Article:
“ Quite dead,” I heard him shout. “ no pulse- but we still do our best; we are obliged to try every thing.”

( After A. Conan Doyle)

It has been well said that every Englishman is an average Englishman: it’s an essential national characteristic.

What is more, no true Englishman would wish it to be otherwise. He prefer his neighbour to be an average Englishman – he prefer to be one himself. He likes what he knows.

To think is not part of the English character. Instead of thoughts, the English have traditions.

The tradition of “the Home” for instance.

Even the French have preferred not to translate this word, but to recognize it as English in origin and spirit by referring to it as “ le home”.

Yet how do the English treat “le home” – which is, theoretically and traditionally regarded as the backbone of their country?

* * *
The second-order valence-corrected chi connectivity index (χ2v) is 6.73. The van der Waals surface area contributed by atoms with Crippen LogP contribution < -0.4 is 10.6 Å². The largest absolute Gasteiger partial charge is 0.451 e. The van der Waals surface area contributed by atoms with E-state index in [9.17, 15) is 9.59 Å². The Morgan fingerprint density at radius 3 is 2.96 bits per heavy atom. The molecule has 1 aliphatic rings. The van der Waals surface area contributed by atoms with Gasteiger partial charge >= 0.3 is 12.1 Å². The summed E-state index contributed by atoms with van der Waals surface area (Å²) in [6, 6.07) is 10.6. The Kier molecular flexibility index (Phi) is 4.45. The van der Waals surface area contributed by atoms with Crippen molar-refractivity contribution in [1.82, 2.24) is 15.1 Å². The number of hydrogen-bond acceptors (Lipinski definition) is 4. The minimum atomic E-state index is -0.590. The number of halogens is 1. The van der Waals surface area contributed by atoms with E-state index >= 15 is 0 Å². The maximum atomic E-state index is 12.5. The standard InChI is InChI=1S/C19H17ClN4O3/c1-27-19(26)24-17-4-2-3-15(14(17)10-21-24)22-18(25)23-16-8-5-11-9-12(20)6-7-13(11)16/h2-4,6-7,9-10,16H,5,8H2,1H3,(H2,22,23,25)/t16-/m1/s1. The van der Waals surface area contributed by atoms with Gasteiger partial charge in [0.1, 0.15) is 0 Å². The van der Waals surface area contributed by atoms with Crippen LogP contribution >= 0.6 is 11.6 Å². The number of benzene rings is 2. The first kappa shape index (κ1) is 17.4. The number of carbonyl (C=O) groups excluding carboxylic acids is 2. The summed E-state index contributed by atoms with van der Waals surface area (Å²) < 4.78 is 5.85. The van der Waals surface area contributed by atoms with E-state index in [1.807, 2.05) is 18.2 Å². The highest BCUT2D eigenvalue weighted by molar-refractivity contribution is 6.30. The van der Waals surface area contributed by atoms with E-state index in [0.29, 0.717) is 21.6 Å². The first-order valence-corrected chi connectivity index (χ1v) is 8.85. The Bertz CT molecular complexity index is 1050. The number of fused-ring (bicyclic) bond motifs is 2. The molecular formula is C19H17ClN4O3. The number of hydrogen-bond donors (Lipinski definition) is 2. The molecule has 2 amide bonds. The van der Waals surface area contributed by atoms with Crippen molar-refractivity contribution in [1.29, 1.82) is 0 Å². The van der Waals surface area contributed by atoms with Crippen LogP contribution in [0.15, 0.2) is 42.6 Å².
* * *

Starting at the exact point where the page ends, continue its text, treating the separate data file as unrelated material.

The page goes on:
Their first care is to remove their children from it by second them to a boarding-school almost as soon as they can walk, and keeping them there until they are old enough to be sent still farther away.

They speak, write and sing of “ Home, Sweet Home”, and by this means have built up the tradition that it is a thoroughly English institution. Once tradition is firmly established, the thing is done.

Another tradition that is firmly established not only in Britain, but in the minds of the rest of the world, is the devotion of the English to animals. Certainly, they will speak with love to and of their dogs and horses, which is more than they will do concerning their friends and family. However, the fox, the deer, the pheasant and many others would have but little to say in praise of the animal-loving English if they were consulted.